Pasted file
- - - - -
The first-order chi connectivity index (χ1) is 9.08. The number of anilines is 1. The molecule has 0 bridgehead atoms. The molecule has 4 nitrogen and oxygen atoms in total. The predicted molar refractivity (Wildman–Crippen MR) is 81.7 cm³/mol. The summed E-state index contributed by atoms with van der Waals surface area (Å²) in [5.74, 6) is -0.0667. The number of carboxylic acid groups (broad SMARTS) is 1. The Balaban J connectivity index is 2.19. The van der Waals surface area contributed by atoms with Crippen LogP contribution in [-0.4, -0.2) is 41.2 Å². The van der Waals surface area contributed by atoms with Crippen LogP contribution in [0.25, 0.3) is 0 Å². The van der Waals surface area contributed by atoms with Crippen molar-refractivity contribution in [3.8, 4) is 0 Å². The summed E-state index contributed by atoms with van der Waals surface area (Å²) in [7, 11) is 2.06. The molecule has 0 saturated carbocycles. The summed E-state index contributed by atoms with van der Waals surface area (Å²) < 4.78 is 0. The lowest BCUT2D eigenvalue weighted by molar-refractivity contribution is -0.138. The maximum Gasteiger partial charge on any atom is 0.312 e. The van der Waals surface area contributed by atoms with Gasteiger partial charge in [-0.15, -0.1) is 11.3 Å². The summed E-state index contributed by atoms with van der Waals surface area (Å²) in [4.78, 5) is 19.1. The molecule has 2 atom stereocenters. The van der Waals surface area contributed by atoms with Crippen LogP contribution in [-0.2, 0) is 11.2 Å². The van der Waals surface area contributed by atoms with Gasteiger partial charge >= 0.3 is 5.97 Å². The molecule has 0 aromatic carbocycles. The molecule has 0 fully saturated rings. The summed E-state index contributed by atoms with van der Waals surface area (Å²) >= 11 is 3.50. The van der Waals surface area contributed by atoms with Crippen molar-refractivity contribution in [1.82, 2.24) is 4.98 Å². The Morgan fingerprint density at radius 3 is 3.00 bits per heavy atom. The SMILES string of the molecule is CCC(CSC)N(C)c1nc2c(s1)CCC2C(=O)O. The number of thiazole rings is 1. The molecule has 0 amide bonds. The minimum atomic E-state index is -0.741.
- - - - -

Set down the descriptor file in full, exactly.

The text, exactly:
The first-order chi connectivity index (χ1) is 9.08. The number of anilines is 1. The molecule has 0 bridgehead atoms. The molecule has 4 nitrogen and oxygen atoms in total. The predicted molar refractivity (Wildman–Crippen MR) is 81.7 cm³/mol. The summed E-state index contributed by atoms with van der Waals surface area (Å²) in [5.74, 6) is -0.0667. The number of carboxylic acid groups (broad SMARTS) is 1. The Balaban J connectivity index is 2.19. The van der Waals surface area contributed by atoms with Crippen LogP contribution in [-0.4, -0.2) is 41.2 Å². The van der Waals surface area contributed by atoms with Crippen LogP contribution in [0.25, 0.3) is 0 Å². The van der Waals surface area contributed by atoms with Crippen molar-refractivity contribution in [3.8, 4) is 0 Å². The summed E-state index contributed by atoms with van der Waals surface area (Å²) in [7, 11) is 2.06. The molecule has 0 saturated carbocycles. The summed E-state index contributed by atoms with van der Waals surface area (Å²) < 4.78 is 0. The lowest BCUT2D eigenvalue weighted by molar-refractivity contribution is -0.138. The maximum Gasteiger partial charge on any atom is 0.312 e. The van der Waals surface area contributed by atoms with Gasteiger partial charge in [-0.15, -0.1) is 11.3 Å². The summed E-state index contributed by atoms with van der Waals surface area (Å²) in [4.78, 5) is 19.1. The molecule has 2 atom stereocenters. The van der Waals surface area contributed by atoms with Crippen LogP contribution in [-0.2, 0) is 11.2 Å². The van der Waals surface area contributed by atoms with Gasteiger partial charge >= 0.3 is 5.97 Å². The molecule has 0 aromatic carbocycles. The molecule has 0 fully saturated rings. The summed E-state index contributed by atoms with van der Waals surface area (Å²) >= 11 is 3.50. The van der Waals surface area contributed by atoms with Crippen molar-refractivity contribution in [1.82, 2.24) is 4.98 Å². The Morgan fingerprint density at radius 3 is 3.00 bits per heavy atom. The SMILES string of the molecule is CCC(CSC)N(C)c1nc2c(s1)CCC2C(=O)O. The number of thiazole rings is 1. The molecule has 0 amide bonds. The minimum atomic E-state index is -0.741.